The Government on Monday announced it had disbursed approximately GH¢668 million as part-paymentof outstanding debt owed contractors working on the Ghana Education Trust Fund (GETFund) projects.
It said the processes for the payments actually began mid-October 2022 and ended in November 2022 with the accounts of all contractors duly credited.
A statement issued in Accra by the fund disclosed that payments were in fulfilment of its promise made on November 8 during a stakeholder engagement forum held in Accra.
It is good news to learn about the payments and also an assurance by the GETFund that plans are in place to settle all outstanding debts owed to contractors in an effort to complete stalled projects in schools within the next three years.
However, it must be said that the delayed payments in the system is not anything anyone who wishes contractors and the nation well should rejoice about.
The practice seems to have become the norm, which is unacceptable.
We can give an example that in September 2009, the Association of Building and Civil Engineering Contractors of Ghana (ABCECG) accused the government and other contract givers of non-payments for projects of delayed payments.
When the contractors spoke, the government reacted by blaming the situation on lack of funds and unsatisfactory work done by local contractors.
What was curious at the time was that projects undertaken by foreign contractors had been fully paid for by the same government pleading lack of funds.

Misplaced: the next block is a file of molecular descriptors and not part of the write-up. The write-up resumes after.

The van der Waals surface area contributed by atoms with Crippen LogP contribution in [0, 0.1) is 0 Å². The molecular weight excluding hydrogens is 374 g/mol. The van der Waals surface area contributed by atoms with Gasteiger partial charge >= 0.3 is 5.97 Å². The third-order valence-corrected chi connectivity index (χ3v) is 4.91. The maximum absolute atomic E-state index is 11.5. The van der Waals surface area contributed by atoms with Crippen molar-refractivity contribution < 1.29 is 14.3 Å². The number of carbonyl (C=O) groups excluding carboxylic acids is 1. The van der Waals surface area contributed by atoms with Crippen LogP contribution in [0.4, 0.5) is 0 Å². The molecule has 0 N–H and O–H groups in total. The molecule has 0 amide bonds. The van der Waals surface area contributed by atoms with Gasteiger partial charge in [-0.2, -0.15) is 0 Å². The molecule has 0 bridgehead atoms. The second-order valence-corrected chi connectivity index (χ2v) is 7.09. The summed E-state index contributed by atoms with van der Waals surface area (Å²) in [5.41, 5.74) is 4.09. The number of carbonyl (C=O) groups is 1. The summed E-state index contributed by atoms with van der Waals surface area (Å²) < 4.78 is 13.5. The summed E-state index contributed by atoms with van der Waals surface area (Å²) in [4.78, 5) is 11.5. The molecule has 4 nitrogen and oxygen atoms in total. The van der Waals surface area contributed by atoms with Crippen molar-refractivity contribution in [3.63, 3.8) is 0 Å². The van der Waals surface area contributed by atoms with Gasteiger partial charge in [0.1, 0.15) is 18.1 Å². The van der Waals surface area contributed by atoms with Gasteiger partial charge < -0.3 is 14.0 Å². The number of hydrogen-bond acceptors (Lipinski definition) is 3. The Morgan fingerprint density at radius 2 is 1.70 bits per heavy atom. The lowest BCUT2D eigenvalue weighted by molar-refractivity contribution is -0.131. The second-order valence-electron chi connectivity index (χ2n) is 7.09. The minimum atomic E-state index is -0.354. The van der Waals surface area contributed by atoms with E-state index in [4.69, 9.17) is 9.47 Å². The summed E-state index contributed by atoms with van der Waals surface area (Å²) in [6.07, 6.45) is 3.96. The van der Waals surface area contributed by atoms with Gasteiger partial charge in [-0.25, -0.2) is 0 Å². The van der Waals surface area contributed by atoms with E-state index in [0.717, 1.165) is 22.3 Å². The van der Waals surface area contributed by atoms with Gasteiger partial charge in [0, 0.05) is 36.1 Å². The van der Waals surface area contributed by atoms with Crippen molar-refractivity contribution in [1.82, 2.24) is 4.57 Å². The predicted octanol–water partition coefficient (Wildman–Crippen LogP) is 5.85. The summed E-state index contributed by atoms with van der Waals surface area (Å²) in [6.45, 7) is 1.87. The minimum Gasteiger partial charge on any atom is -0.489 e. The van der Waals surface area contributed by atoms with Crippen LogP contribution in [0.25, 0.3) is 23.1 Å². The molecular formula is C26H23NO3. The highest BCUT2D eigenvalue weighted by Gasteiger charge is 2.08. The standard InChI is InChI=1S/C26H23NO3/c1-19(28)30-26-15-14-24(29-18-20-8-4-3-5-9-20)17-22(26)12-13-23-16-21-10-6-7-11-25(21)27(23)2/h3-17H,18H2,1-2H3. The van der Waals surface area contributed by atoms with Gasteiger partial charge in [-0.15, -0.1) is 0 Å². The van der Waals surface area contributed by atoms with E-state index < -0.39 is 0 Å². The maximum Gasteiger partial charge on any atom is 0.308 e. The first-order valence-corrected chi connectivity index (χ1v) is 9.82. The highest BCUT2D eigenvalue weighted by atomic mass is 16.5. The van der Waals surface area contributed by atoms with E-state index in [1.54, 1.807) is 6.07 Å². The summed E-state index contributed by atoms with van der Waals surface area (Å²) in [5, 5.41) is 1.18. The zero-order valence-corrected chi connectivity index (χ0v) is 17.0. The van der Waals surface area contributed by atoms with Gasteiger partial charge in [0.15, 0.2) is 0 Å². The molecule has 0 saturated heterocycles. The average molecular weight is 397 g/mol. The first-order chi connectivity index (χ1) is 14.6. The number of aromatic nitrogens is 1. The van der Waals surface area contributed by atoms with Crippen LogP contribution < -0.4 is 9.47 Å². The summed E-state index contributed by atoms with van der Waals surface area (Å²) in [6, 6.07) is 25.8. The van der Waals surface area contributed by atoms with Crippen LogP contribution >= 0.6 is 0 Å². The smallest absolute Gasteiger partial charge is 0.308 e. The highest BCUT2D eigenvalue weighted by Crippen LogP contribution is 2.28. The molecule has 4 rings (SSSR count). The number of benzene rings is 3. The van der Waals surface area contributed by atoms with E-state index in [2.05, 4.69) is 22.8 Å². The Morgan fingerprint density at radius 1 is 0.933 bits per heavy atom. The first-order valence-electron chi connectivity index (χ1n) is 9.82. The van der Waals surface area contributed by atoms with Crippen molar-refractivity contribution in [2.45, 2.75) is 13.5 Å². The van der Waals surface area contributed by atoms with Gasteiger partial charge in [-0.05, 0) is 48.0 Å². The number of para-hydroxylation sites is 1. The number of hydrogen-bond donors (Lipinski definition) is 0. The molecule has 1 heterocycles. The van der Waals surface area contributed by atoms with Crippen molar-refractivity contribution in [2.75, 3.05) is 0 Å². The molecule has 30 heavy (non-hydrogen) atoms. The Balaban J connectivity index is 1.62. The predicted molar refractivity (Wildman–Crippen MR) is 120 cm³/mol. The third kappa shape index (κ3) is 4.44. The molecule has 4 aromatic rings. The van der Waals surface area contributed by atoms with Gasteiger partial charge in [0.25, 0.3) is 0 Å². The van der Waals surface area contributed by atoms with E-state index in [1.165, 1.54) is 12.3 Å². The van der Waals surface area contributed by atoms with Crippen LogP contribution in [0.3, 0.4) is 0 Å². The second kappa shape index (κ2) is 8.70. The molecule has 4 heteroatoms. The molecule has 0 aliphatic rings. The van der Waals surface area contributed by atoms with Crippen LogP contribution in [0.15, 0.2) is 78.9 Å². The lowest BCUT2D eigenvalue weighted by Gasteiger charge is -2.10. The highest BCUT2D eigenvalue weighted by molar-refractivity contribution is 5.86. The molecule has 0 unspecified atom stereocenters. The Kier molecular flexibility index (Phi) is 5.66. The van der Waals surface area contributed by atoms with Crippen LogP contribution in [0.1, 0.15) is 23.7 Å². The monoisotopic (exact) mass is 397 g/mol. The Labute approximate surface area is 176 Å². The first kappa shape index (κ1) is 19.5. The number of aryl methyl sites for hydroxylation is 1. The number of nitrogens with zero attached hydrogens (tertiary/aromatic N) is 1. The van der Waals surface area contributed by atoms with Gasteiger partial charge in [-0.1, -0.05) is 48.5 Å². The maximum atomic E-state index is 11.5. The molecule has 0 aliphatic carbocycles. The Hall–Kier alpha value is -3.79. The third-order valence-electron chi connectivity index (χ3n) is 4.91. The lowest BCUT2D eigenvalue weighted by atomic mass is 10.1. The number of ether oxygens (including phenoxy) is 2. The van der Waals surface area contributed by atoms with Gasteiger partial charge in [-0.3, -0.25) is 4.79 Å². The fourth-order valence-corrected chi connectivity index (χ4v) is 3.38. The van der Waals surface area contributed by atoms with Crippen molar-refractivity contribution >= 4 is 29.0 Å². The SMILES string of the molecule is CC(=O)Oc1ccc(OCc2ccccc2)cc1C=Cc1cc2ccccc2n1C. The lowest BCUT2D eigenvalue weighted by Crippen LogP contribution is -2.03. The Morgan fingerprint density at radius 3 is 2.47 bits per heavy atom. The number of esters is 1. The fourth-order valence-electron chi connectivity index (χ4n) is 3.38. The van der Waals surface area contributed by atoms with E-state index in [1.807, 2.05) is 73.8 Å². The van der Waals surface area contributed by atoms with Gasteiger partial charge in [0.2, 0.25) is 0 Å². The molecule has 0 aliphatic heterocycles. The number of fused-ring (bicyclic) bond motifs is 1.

Why should that happen? Was this not a way to kill the local construction industry?
We agree that delayed payment can also be caused by contractors and others like subcontractors and professionals such as those in charge of drawings and supervision, but most of the blame can be heaped on the government because it has the power to force the others related to the contract to do the right thing for payments to be effected at the agreed time.
Is it not sad to learn that some of the GETFund projects being paid for now date back to 2017?
The impacts of delayed payment such as the bankruptcy of contractors, loss of job by contractors’ workers, rising interest on loans taken by contractors, shoddy work done by contractors, abandonment of projects and disputes arising thereby must compel the state to solve the problem.
Sometimes, projects are revalued for them to be continued and this brings about extra cost on the country.
Even though contractors agree that some of the causes of the delay emanate from them, they claim that most of the time state officials like those in charge of inspection of projects and honouring of certificates for payments artificially cause the delay in many ways.
According to them, these officials create situations to cause contractors to be handicapped and the only way to come out of their precarious web is to make the officials financial offers.
It is about time all artificial problems related to delayed payments to contractors, particularly bribery and corruption, are banished from the system through deterrent sanctions.